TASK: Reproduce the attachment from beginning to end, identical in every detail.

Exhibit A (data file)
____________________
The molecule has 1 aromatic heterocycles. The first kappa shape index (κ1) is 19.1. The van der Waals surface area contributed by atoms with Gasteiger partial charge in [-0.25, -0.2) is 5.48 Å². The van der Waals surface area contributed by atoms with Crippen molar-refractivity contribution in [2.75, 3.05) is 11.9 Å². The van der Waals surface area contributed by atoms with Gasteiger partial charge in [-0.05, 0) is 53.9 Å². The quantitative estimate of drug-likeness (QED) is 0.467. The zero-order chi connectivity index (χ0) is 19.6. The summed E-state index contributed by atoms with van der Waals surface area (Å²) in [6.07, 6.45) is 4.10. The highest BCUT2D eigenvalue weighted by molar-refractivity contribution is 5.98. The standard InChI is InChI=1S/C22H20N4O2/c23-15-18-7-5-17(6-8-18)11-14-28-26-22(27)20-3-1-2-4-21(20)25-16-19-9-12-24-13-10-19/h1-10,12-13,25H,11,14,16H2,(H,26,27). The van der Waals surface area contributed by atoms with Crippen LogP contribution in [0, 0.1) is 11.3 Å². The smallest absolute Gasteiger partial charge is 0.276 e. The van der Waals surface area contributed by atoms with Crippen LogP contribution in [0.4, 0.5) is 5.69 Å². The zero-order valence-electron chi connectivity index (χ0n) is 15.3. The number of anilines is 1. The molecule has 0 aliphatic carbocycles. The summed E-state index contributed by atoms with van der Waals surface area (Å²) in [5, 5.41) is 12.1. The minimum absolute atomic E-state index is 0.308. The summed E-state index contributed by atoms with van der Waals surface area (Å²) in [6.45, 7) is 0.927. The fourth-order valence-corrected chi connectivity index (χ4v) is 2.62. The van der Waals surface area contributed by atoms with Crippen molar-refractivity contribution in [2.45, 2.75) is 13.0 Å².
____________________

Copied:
The molecule has 1 aromatic heterocycles. The first kappa shape index (κ1) is 19.1. The van der Waals surface area contributed by atoms with Gasteiger partial charge in [-0.25, -0.2) is 5.48 Å². The van der Waals surface area contributed by atoms with Crippen molar-refractivity contribution in [2.75, 3.05) is 11.9 Å². The van der Waals surface area contributed by atoms with Gasteiger partial charge in [-0.05, 0) is 53.9 Å². The quantitative estimate of drug-likeness (QED) is 0.467. The zero-order chi connectivity index (χ0) is 19.6. The summed E-state index contributed by atoms with van der Waals surface area (Å²) in [6.07, 6.45) is 4.10. The highest BCUT2D eigenvalue weighted by molar-refractivity contribution is 5.98. The standard InChI is InChI=1S/C22H20N4O2/c23-15-18-7-5-17(6-8-18)11-14-28-26-22(27)20-3-1-2-4-21(20)25-16-19-9-12-24-13-10-19/h1-10,12-13,25H,11,14,16H2,(H,26,27). The van der Waals surface area contributed by atoms with Crippen LogP contribution in [0, 0.1) is 11.3 Å². The smallest absolute Gasteiger partial charge is 0.276 e. The van der Waals surface area contributed by atoms with Crippen LogP contribution in [0.4, 0.5) is 5.69 Å². The zero-order valence-electron chi connectivity index (χ0n) is 15.3. The number of anilines is 1. The molecule has 0 aliphatic carbocycles. The summed E-state index contributed by atoms with van der Waals surface area (Å²) in [5, 5.41) is 12.1. The minimum absolute atomic E-state index is 0.308. The summed E-state index contributed by atoms with van der Waals surface area (Å²) in [6.45, 7) is 0.927. The fourth-order valence-corrected chi connectivity index (χ4v) is 2.62. The van der Waals surface area contributed by atoms with Crippen molar-refractivity contribution in [2.45, 2.75) is 13.0 Å².